Beijing has expressed deep concerns over India's new telecom policy that does not permit Chinese telecommunication companies to conduct 5G trials in the country, saying the move is not conducive to the innovation and development of related Indian industries.
On Tuesday, the Department of Telecommunications (DoT) granted approval to nearly a dozen companies to conduct a six-month trial for use and applications of 5G technology. The telecom service providers (TSPs) included Bharti Airtel, Reliance JioInfocomm Ltd, Vodafone Idea Ltd and MTNL who have tied up with original equipment manufacturers and technology providers which are Ericsson, Nokia, Samsung and C-DOT.
There was no Chinese company -- Huawei or ZTE -- in the list that have been operating in India for several years.
Wang Xiaojian, spokesperson of the Chinese Embassy in India, said in a statement that China expresses "concern and regret that Chinese telecommunications companies have not been permitted to conduct 5G trials with Indian Telecom Service Providers in India."
"Relevant Chinese companies have been operating in India for years, providing mass job opportunities and making contribution to India's infrastructure construction in telecommunications," Xiaojian said.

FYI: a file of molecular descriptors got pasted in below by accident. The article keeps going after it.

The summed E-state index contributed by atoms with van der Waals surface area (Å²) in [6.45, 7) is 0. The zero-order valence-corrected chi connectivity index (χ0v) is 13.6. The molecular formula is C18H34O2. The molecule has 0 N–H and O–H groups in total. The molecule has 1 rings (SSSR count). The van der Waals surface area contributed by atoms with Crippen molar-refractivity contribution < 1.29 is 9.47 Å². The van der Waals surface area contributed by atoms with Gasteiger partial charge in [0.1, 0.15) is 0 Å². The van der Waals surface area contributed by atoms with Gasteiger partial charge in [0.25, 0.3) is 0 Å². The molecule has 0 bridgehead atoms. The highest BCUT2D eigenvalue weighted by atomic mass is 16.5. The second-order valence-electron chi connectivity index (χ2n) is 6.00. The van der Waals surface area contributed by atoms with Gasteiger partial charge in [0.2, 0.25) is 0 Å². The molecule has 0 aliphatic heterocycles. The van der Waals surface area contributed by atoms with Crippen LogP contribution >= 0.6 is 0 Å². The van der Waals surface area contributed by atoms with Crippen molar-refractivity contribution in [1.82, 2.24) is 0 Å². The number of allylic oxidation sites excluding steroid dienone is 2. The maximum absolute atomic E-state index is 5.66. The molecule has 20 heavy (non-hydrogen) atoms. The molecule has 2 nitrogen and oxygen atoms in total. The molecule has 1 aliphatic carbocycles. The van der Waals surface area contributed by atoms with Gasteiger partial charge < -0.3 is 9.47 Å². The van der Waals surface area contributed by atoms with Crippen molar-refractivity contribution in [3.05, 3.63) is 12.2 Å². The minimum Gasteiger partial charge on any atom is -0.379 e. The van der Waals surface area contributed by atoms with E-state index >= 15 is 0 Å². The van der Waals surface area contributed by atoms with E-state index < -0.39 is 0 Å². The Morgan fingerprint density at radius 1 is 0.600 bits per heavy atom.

"To exclude Chinese telecommunications companies from the trials will not only harm their legitimate rights and interests, but also hinder the improvement of the Indian business environment, which is not conducive to the innovation and development of related Indian industries".
Like the US and the UK, there have been demands from the industry stakeholders like the Confederation of All India Traders (CAIT) to ban Huawei and ZTE Corporation of China from participating in 5G network rollout in India.
Xiaojian said that China hopes that "India could do more to enhance mutual trust and cooperation between the two countries, and provide an open, fair, just, and non-discriminatory investment and business environment for market entities from all countries, including China, to operate and invest in India".